In this chapter, we’re going to learn about how we can use test doubles in our unit tests to make it easier to test classes in our program that rely heavily on other classes working properly, something which we cannot always guarantee to be the case. First, however, let’s take a step back and look at the overall structure of a large software system like the one we are building in the ongoing project in this course. Hopefully at this point you’ve recognized why we started by putting our various classes into packages, as shown in this diagram. By grouping classes together based on their common uses and structures, we can create a program that consists of a few larger subsystems instead of several smaller classes and components.
Going forward, we can start to look at those subsystems as independent parts of the program, hiding all of the underlying classes and data and instead only looking at the publicly available methods, or the API, or the subsystem when we are working with it. So, from within one particular subsystem, we can ignore most of the internal details of an external subsystem when we are writing our code, and we want to be able to do the same when we are testing our code. That means that we need to have some way to guarantee that the external subsystem works properly, but that’s really outside of what we want to deal with. Instead, what if we just replace that subsystem with another one, one that we know will at least look like it works, even if it actually doesn’t work. Would that be enough?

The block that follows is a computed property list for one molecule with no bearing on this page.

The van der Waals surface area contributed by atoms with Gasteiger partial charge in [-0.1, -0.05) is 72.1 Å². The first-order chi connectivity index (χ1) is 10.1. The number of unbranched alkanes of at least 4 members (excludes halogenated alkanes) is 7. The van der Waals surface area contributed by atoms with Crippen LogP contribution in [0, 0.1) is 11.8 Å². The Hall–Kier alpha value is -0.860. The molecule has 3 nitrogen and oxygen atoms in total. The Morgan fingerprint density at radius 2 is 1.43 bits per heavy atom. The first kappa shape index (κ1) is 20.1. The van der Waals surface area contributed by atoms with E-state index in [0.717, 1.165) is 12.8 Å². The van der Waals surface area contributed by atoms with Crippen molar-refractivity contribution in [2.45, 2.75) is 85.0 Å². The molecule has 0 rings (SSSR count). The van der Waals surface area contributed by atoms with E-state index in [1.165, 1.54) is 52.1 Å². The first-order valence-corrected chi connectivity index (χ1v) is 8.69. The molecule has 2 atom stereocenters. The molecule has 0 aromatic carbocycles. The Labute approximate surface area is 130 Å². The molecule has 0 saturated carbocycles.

As it turns out, most of the time the answer is YES! That’s where test doubles come in. A test double, sometimes referred to as a mock, fake, or stub, is an object that we create as part of a unit test that mimics another part of the program, usually one that is outside of our control. So, instead of relying on that portion to function correctly within our test, we simply pretend that it is working correctly by writing a test double that looks and acts the same. It will return plausible results, but many times those results will be hard-coded based on the API of the external part we are mimicking. By doing so, we can verify that our code is working and interacting properly without relying on the external code, making it easier to test individual parts of the program without the entire program actually working or even being completed yet. This really is one of the core ideas of true unit testing - we should be able to test each unit of the code individually, completely independent from the rest of the application. Think back to what we learned about preconditions and postconditions in a prior class. As long as we can guarantee that the preconditions are met, sometimes by using test doubles to mimic other parts of the program, our unit tests should be able to verify that the postconditions are also met once the code is executed.
In the next video, we’ll briefly explore three common types of test doubles and see how they can be used in our code.